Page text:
Dr Chin Chao-Wu David
Dr David Chin, ENT surgeon at Parkway East Hospital, explains the differences between the common cold and a sinus infection.
The common cold, also known simply as a cold, is a viral infection disease of the nose and upper respiratory tract (throat).
Many different respiratory viruses can cause a common cold, but rhinoviruses are the most common.
The common cold can easily spread from an infected person to others through the air and close contact.
The viruses can also spread when you touch your eyes, nose or mouth after touching contaminated objects such as a doorknob or phone.
A sinus infection, also known as sinusitis, is an inflammation or swelling of the tissue lining the sinuses. The sinuses are spaces in the head that are connected by narrow channels and their main function is to produce mucus to keep the inside of your nose moist. These sinuses can get congested with too much mucus causing bacteria to grow, leading to an infection.
A sinus infection is often cause by:
Other causes of sinusitis are:
|• Symptoms only last a few days||• Usually last more than 10 days without improving|
|• Symptoms build, peak and disappear||• Cause pain and pressure in the face|
|• Tend to produce clear or light-coloured mucus||• Tend to produce thick yellow or green mucus|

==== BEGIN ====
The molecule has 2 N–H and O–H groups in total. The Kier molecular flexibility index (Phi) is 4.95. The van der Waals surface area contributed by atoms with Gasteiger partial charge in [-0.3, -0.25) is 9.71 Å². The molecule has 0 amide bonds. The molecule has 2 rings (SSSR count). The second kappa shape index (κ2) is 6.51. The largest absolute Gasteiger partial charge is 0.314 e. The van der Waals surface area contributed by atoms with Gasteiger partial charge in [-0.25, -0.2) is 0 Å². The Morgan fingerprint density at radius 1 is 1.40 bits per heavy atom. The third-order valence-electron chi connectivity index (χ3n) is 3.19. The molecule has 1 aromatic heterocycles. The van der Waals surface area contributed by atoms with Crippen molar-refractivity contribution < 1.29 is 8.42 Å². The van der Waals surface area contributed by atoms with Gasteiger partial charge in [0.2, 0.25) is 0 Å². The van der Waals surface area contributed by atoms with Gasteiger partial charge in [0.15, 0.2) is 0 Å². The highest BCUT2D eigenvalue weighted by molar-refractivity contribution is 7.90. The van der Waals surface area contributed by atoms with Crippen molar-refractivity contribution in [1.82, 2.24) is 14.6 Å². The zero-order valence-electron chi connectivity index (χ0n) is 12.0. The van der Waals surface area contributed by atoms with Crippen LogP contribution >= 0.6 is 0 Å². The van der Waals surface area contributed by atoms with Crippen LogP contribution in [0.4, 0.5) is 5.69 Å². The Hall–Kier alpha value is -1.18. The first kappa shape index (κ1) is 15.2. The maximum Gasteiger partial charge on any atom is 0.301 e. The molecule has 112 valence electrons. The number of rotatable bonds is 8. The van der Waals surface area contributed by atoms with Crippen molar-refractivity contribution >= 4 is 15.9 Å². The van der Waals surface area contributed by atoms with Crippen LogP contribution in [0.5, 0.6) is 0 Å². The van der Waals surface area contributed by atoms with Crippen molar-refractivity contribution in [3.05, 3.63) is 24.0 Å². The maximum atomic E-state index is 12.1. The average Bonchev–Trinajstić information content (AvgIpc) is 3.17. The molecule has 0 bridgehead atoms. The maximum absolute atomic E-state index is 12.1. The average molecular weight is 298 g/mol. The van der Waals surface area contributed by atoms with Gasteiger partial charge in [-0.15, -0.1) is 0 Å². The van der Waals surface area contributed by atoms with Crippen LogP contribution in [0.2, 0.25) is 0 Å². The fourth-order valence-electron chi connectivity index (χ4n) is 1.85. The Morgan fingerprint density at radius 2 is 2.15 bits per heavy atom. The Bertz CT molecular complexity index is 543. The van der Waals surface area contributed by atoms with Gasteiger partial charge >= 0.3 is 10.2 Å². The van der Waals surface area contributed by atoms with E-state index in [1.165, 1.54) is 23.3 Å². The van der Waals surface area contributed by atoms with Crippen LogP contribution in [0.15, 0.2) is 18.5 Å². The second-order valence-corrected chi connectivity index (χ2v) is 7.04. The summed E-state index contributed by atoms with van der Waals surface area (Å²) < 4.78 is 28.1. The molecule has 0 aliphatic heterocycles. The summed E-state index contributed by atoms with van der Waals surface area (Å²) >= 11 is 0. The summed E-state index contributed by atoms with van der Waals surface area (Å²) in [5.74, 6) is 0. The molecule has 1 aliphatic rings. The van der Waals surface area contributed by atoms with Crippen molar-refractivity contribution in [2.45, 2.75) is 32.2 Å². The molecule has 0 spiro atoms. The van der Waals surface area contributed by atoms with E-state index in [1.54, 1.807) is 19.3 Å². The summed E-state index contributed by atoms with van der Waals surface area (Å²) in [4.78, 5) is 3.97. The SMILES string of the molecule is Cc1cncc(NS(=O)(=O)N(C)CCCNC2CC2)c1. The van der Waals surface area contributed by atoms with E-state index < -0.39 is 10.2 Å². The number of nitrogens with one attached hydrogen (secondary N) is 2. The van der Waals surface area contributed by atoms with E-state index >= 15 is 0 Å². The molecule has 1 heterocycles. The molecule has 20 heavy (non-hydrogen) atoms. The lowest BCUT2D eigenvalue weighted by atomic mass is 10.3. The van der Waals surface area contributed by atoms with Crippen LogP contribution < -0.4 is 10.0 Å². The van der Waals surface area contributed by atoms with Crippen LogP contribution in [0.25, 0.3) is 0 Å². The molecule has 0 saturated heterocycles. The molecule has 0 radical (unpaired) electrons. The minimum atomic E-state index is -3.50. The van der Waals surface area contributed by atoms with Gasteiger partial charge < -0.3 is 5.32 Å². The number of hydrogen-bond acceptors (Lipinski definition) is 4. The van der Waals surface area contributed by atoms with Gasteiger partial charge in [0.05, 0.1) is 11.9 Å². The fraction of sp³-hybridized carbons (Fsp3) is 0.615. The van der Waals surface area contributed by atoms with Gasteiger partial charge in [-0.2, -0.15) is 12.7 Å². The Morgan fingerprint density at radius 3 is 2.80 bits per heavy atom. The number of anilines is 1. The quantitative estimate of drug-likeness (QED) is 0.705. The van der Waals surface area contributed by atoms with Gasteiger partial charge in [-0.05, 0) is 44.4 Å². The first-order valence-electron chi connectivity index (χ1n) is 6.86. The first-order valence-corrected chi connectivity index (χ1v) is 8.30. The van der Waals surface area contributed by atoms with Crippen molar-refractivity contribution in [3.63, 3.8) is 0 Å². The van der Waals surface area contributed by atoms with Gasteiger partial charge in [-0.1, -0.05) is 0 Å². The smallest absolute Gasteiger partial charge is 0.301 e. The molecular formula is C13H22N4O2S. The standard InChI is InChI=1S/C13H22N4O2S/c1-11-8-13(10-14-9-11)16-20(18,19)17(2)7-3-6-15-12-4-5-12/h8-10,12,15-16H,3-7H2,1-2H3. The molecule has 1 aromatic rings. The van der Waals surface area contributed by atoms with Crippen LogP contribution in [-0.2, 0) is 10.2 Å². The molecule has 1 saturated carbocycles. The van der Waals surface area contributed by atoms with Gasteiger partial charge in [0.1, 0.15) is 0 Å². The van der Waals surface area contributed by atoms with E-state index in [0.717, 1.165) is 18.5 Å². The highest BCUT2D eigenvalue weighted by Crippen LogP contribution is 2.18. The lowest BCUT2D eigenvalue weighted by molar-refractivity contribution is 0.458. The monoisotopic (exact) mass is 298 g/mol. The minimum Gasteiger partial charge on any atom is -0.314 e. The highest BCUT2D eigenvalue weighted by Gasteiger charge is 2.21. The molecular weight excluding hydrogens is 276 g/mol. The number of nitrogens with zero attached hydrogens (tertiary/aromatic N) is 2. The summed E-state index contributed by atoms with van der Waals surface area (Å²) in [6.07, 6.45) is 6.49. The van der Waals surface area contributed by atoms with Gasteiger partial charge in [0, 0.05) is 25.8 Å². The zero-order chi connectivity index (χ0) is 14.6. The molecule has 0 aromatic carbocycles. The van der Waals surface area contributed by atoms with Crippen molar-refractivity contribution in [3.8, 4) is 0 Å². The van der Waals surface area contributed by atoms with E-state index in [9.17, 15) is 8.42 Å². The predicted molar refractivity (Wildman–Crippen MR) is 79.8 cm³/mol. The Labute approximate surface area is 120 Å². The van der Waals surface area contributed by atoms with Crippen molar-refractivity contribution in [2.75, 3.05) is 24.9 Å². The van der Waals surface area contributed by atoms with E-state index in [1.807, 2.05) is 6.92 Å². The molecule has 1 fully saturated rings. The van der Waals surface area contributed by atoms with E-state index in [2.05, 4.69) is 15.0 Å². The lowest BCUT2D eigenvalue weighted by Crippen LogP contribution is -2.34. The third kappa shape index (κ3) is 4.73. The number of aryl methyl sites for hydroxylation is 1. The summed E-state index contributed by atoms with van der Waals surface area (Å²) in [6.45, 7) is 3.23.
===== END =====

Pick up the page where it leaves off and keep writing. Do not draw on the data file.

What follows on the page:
|• Usually don't cause a fever||• Often cause a fever|
|• Often have other symptoms like fever, body aches and sore throat|
|• Can lead to sinus infections|
There are some precautions you can take to reduce your likelihood of catching a cold or developing sinusitis:
If you are prone to respiratory allergies (i.e, hay fever or allergic rhinitis), ensure that you avoid your allergy triggers as much as possible to prevent a sinus infection.
Washing and sanitising your hands often can ensure that you rid yourself of viruses and germs. Be sure to keep your hands clean and away from your face as much as possible.
Smoking can increase the frequency of getting a cold or sinus infection. Smoke can also trigger allergies and prevent removal of mucous, resulting in symptoms lasting longer.
Water keeps your mucus thin and loose and can prevent mucus from clinging onto your nasal passageways that may trap dirt and germs.
But if you have a fever, or if your symptoms are unmanageable or last longer than a few days, consult a doctor.